Rosegill was not the only plantation of Ralph Wormeley. Higher on the Rappahannock he owned immense territories on which he planned to organize a regular colony, and he also had an already prosperous plantation twenty-two leagues away from Rosegill. This was Port Tobago, which he took great pleasure in showing to Durand. It was there that Durand had an opportunity to observe the only "savages" he met during his journey. Rather numerous in Virginia in the sixteenth century, the Indians, almost exterminated by epidemics and wars with the colonists, had been progressively pushed back to the West. Near the sea and on the rivers where they were formerly settled only a few lamentable survivors remained, sheltered in poor huts made of reeds and clay. They did not inspire terror or pity, hardly a little curiosity, and our traveller, who had neither the enthusiasm nor the style of Chateaubriand, did not recognize in them the noble children of Nature that the French travellers had celebrated in their relations. But without a few Indians, even if they were "ignoble savages," his picture would not have been complete.
From Port Tobago, as we have seen, Durand went to the Potomac and visited the plantation owned by Colonel William Fitzhugh at Bedford. Although the party included twenty horsemen, the Colonel had such accommodations that he "was not inconvenienced in the least way." After supper, served with the regular accompaniment of good wine and all sorts of drinks, Durand attended one of those entertainments which the rich planters used to give to their guests. They called three fiddlers, a jester and a tumbler, and before the huge fireplace where they had put in no less than a cart-load of wood, all the company enjoyed themselves "as much as they could wish."
These sketches of colonial life so frequent in Durand's relation should suffice to warrant him a place by himself among the annalists of old Virginia. It is all too seldom that such personal touches and direct observation are to be found in the documents, or even in the letters of the time. The description of the marriage which he attended is painted with even more vivid colors. A good refugee, from Abbeville, after serving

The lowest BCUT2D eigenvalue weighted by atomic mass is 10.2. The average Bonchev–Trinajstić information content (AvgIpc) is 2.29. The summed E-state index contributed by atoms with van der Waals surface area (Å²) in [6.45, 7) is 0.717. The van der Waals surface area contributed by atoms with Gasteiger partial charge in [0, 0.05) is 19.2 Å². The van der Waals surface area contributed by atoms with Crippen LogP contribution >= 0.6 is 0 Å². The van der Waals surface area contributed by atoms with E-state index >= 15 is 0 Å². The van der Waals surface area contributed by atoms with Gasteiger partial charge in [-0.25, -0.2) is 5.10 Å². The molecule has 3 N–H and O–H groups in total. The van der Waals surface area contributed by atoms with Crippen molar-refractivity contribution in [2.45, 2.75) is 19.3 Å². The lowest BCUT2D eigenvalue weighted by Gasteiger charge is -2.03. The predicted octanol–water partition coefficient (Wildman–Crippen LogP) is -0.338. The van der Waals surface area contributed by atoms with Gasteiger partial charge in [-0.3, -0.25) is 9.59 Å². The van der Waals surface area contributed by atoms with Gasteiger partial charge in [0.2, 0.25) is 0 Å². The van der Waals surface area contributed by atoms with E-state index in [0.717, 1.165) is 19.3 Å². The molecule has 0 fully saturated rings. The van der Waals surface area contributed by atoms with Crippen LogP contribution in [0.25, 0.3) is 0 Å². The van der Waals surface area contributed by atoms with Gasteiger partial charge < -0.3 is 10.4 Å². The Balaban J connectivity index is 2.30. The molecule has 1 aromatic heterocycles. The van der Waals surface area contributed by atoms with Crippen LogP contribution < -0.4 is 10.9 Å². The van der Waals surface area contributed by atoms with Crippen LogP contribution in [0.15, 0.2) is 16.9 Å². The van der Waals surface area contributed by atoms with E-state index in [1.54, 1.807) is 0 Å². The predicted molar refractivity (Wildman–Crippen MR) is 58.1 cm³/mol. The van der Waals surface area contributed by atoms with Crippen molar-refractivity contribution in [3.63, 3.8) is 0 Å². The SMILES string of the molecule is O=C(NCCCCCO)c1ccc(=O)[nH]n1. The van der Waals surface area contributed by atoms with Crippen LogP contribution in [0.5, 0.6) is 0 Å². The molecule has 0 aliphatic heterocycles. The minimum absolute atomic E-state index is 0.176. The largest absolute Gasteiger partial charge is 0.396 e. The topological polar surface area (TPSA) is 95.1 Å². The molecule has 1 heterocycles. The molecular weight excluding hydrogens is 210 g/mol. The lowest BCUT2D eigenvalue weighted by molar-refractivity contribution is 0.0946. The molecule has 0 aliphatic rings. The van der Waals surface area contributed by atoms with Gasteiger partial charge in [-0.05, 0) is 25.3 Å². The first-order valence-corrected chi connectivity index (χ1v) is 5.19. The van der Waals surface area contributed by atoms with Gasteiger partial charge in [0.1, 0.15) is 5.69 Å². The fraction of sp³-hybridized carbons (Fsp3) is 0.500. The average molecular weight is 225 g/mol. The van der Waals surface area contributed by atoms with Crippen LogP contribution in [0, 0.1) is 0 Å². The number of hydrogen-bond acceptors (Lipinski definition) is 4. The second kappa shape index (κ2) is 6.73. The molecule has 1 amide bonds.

|1. See page 104. Many books have been published on the colonial mansions of Virginia. One may refer to the most recent. Paul Wilstach, Tidewater Virginia, Indianapolis (Bobbs-Merrill Company), 1929.
The Eighth Voyage
A trip to the counties of Pianketank, Middlesex, Rappahannock, Stafford & Maryland1
I was very anxious to see Monsieur Isné, whom henceforth I shall call Monsieur Parker. I was curious to know how he would behave towards me, after being recognized for what he was. I was but eleven leagues from the county of Mildessex, but as I had to go on foot, I still felt too weak & exhausted to undertake the journey. So I rested until the 17th of December.
Up to that time I had not decided upon an establishment, for while I was delighted with the country, I could not see any possibility of settling in it. I had not left my native land to spend the rest of my life deprived of the exercise of my religion, as I should have had to do there, or at least it would have been in what was to mean utterly barbaric language. As for Carolina, I had entirely abandoned my plan to go there, & realized that it would have been tempting God to persevere in this project after the great obstacles he had put in my path. I knew that in the northern colonies there were many Frenchmen & even some ministers, but the cold climate discouraged me almost as much as the heat of Carolina. I was determined to let January go by before leaving Virginia, both on account of cold weather & the danger in passing the Cape in that season; a ship loaded with negroes had been wrecked there five or six days before. Meanwhile I humbled myself before God & besought him to advise me in my doubts, & help me in all my uncertainties.